Wednesday, October 7, 2009

What's in a Question?

With only seven national pollsters who are infrequently active, it is difficult to compare them and their methodologies. It doesn't mean we can't try, though.

There are two general ways to ask a survey question concerning vote intentions. The first is to ask something along the lines of:

"If an election were held today, would you vote for the Conservative candidate in your area, the Liberal candidate in your area, the NDP candidate in your area, the Green candidate in your area, or the Bloc Quebecois candidate in your area?"

The pollsters always rotate the order of the parties so that none is given an advantage. This question gives people options from which to choose. It is more likely to get a response from undecided or inattentive voters.

The second question is something along the lines of:

"If an election were held today, which party would you vote for?"

This question does not name the parties and so forces the respondent to give an answer without knowing which parties are his or her options. It is more likely to not get a response from undecided or inattentive voters but is, in my estimation, a more accurate way to judge current public opinion.

Judging from their detailed reports, Strategic Counsel, Angus-Reid, Léger Marketing, and Ipsos-Reid ask the first type of question. EKOS asks the second, while Nanos - in their latest poll at least - asks respondents to give their first and second preference, but does not name the options. While it isn't exactly the same question as asked by EKOS, for the sake of argument I'm going to lump them together.

Harris-Decima does not put the question in their detailed reports. I've sent them an email and hopefully will get a response.

Taking the average result from each of the polling firms' latest poll, we get the following totals for each of the parties when they are listed in the question:

Conservatives - 38.3%
Liberals - 28.8%
New Democrats - 15.0%
Bloc Quebecois - 9.3%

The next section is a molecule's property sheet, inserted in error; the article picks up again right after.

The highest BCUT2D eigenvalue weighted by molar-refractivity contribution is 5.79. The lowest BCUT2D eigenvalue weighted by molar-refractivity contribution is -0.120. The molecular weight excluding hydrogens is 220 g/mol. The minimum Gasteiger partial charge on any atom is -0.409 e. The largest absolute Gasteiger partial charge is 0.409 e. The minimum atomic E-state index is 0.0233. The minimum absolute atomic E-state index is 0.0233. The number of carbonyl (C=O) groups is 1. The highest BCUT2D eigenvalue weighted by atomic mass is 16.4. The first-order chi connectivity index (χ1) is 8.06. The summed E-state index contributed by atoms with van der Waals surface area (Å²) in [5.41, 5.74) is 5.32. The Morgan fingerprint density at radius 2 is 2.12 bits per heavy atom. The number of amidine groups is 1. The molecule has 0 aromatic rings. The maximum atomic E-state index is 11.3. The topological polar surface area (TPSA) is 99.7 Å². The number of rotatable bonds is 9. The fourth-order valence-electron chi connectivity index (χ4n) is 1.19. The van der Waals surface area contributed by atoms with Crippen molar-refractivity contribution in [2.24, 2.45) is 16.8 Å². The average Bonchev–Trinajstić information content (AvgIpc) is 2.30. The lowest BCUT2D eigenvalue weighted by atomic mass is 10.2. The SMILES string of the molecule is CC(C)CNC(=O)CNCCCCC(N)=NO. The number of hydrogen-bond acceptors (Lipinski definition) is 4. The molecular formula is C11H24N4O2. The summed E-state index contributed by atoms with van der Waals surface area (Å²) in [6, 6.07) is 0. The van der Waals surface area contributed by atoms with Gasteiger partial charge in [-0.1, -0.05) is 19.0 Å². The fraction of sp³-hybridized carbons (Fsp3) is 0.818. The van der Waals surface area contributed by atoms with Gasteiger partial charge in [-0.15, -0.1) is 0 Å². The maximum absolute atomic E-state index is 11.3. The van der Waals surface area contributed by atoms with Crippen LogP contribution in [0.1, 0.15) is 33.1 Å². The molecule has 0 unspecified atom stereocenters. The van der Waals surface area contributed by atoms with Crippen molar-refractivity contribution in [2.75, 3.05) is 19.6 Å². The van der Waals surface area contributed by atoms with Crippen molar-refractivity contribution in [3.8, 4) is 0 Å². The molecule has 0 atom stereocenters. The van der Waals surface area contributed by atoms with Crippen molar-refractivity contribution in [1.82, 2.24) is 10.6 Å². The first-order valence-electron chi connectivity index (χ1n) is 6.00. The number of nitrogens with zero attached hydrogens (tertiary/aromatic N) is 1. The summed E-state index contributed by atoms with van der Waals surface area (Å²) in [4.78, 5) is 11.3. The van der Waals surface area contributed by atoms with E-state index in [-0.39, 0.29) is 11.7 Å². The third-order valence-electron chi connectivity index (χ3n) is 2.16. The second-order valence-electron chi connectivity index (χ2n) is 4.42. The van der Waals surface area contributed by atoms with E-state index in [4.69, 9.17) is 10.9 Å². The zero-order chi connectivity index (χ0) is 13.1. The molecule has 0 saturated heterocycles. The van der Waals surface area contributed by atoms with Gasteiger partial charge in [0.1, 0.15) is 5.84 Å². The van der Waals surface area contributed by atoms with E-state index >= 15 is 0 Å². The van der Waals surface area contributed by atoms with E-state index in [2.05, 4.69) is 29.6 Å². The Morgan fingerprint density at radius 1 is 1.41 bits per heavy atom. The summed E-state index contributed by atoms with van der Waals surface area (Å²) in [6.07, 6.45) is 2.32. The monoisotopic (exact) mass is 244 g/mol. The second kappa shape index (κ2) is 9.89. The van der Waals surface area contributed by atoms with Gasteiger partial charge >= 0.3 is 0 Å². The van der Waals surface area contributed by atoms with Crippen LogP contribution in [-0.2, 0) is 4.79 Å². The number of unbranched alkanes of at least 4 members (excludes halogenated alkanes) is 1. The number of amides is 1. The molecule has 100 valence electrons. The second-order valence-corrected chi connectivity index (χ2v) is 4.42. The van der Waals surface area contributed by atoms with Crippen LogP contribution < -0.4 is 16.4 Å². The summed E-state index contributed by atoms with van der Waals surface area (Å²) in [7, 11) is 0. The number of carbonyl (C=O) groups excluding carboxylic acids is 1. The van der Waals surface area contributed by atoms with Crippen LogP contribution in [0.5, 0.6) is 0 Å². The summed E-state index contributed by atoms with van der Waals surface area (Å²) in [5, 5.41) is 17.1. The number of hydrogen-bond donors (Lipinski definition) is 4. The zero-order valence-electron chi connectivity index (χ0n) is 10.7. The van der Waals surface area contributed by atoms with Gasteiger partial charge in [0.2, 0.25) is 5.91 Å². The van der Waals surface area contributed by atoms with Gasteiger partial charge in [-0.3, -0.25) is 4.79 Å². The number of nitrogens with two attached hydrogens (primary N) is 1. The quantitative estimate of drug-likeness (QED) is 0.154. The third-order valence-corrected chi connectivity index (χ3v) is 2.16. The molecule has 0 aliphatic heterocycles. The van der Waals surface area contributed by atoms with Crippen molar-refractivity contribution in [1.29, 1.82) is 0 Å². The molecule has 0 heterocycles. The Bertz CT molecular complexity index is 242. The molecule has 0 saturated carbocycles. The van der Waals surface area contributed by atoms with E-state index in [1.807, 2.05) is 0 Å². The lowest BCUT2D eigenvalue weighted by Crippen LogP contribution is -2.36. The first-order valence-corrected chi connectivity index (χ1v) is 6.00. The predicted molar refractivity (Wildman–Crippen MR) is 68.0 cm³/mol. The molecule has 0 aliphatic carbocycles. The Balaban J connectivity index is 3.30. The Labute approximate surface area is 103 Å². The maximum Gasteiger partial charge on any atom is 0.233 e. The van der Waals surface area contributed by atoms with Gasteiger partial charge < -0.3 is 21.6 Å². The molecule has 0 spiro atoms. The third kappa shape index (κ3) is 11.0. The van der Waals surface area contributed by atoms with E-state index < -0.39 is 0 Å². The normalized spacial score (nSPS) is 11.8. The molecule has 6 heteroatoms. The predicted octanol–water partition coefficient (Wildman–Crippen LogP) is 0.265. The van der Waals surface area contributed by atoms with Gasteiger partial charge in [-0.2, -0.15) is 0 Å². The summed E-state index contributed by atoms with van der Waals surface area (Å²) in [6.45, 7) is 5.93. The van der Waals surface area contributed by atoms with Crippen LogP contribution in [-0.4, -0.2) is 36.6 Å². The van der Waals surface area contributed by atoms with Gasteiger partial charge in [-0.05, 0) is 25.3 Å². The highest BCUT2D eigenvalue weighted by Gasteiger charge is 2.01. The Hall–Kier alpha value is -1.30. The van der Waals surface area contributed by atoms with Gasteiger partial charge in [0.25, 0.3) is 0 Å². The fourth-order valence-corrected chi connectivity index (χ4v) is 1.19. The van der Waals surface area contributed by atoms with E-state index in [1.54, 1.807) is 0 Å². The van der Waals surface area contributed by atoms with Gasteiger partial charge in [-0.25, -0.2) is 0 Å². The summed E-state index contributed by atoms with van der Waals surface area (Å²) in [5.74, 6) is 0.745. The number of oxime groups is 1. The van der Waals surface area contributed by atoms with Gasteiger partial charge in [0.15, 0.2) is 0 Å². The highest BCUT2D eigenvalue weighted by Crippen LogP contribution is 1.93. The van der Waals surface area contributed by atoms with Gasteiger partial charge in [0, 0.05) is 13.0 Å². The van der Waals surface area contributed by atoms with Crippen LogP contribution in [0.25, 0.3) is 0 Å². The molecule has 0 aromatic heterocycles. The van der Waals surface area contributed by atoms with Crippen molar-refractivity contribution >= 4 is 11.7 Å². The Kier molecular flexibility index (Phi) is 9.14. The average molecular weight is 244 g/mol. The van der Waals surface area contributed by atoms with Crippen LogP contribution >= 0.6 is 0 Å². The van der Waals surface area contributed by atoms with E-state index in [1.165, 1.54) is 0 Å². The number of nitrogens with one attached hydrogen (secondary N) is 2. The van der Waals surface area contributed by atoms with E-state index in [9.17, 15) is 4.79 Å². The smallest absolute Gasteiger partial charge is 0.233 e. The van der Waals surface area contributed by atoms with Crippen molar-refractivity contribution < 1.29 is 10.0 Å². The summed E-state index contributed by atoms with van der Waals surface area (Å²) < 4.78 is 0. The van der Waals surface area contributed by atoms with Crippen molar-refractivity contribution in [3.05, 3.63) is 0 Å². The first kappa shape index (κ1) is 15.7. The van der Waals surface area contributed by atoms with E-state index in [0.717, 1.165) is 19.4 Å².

Greens - 7.8%

When respondents are not given a list of the parties, the average result is:

Conservatives - 36.8%
Liberals - 31.6%
New Democrats - 14.4%
Bloc Quebecois - 9.8%
Greens - 7.6%

Looking at it this way, we see that the NDP, Bloc, and Greens don't really benefit either way. But the Liberals certainly tend to do better when respondents aren't prompted with the list of parties.

Another factor that can change the results of polling is whether "leaners" are included. Several polling firms, when given the "I don't know" or "I haven't decided" response to the first question, ask a second. That second question asks what party the respondent is leaning towards voting for.

From what I can tell, Strategic Counsel, Léger Marketing, and Ipsos-Reid include leaners in their results. Angus-Reid, EKOS, and Nanos only use decided voters.

This is the average result for the "leaners included" pool:

Conservatives - 38.7%
Liberals - 29.3%
New Democrats - 14.3%
Bloc Quebecois - 8.7%
Greens - 8.3%

And the decided results:

Conservatives - 36.8%
Liberals - 30.0%
New Democrats - 15.2%
Bloc Quebecois - 10.2%
Greens - 7.0%

This indicates that Liberal, NDP, and Bloc voters are more committed than Conservative or Green voters.

Of course, all of this should be taken with a grain of salt. There isn't a large enough sample size to really determine how much influence the question has on the response.